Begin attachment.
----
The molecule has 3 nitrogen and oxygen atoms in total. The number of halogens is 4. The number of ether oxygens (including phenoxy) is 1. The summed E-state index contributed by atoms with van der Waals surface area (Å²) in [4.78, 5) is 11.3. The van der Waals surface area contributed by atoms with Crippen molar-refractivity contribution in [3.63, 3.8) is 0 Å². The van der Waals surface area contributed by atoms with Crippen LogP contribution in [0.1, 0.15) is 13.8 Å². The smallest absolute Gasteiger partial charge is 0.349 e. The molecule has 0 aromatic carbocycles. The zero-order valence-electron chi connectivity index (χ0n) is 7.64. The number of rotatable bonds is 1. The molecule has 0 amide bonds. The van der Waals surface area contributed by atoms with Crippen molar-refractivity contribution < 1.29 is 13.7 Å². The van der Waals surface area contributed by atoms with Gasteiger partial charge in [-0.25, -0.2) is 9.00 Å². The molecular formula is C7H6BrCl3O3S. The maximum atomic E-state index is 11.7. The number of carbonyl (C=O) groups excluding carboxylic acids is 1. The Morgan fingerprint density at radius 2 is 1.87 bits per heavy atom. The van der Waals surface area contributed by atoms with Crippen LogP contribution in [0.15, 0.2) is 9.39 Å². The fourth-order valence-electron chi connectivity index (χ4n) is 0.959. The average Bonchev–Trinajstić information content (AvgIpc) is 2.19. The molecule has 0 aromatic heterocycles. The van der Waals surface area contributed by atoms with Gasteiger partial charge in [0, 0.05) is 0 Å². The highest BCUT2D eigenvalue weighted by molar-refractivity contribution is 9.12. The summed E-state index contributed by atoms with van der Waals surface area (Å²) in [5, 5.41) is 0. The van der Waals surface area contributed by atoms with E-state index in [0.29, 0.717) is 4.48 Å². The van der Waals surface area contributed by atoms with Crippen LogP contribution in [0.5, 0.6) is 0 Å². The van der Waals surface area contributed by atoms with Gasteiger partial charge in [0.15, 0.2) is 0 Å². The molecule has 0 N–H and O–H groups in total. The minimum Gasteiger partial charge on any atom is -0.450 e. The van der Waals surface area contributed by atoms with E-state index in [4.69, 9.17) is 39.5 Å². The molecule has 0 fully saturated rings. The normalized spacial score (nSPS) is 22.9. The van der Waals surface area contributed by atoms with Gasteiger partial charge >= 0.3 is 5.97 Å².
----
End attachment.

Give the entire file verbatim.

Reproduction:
The molecule has 3 nitrogen and oxygen atoms in total. The number of halogens is 4. The number of ether oxygens (including phenoxy) is 1. The summed E-state index contributed by atoms with van der Waals surface area (Å²) in [4.78, 5) is 11.3. The van der Waals surface area contributed by atoms with Crippen molar-refractivity contribution in [3.63, 3.8) is 0 Å². The van der Waals surface area contributed by atoms with Crippen LogP contribution in [0.1, 0.15) is 13.8 Å². The smallest absolute Gasteiger partial charge is 0.349 e. The molecule has 0 aromatic carbocycles. The zero-order valence-electron chi connectivity index (χ0n) is 7.64. The number of rotatable bonds is 1. The molecule has 0 amide bonds. The van der Waals surface area contributed by atoms with Crippen molar-refractivity contribution < 1.29 is 13.7 Å². The van der Waals surface area contributed by atoms with Gasteiger partial charge in [-0.25, -0.2) is 9.00 Å². The molecular formula is C7H6BrCl3O3S. The maximum atomic E-state index is 11.7. The number of carbonyl (C=O) groups excluding carboxylic acids is 1. The Morgan fingerprint density at radius 2 is 1.87 bits per heavy atom. The van der Waals surface area contributed by atoms with Crippen LogP contribution in [0.15, 0.2) is 9.39 Å². The fourth-order valence-electron chi connectivity index (χ4n) is 0.959. The average Bonchev–Trinajstić information content (AvgIpc) is 2.19. The molecule has 0 aromatic heterocycles. The van der Waals surface area contributed by atoms with Gasteiger partial charge in [0, 0.05) is 0 Å². The highest BCUT2D eigenvalue weighted by molar-refractivity contribution is 9.12. The summed E-state index contributed by atoms with van der Waals surface area (Å²) in [5, 5.41) is 0. The van der Waals surface area contributed by atoms with E-state index in [0.29, 0.717) is 4.48 Å². The van der Waals surface area contributed by atoms with Crippen LogP contribution in [0.5, 0.6) is 0 Å². The van der Waals surface area contributed by atoms with Gasteiger partial charge in [0.15, 0.2) is 0 Å². The molecule has 0 N–H and O–H groups in total. The minimum Gasteiger partial charge on any atom is -0.450 e. The van der Waals surface area contributed by atoms with E-state index in [4.69, 9.17) is 39.5 Å². The molecule has 0 fully saturated rings. The normalized spacial score (nSPS) is 22.9. The van der Waals surface area contributed by atoms with Gasteiger partial charge >= 0.3 is 5.97 Å².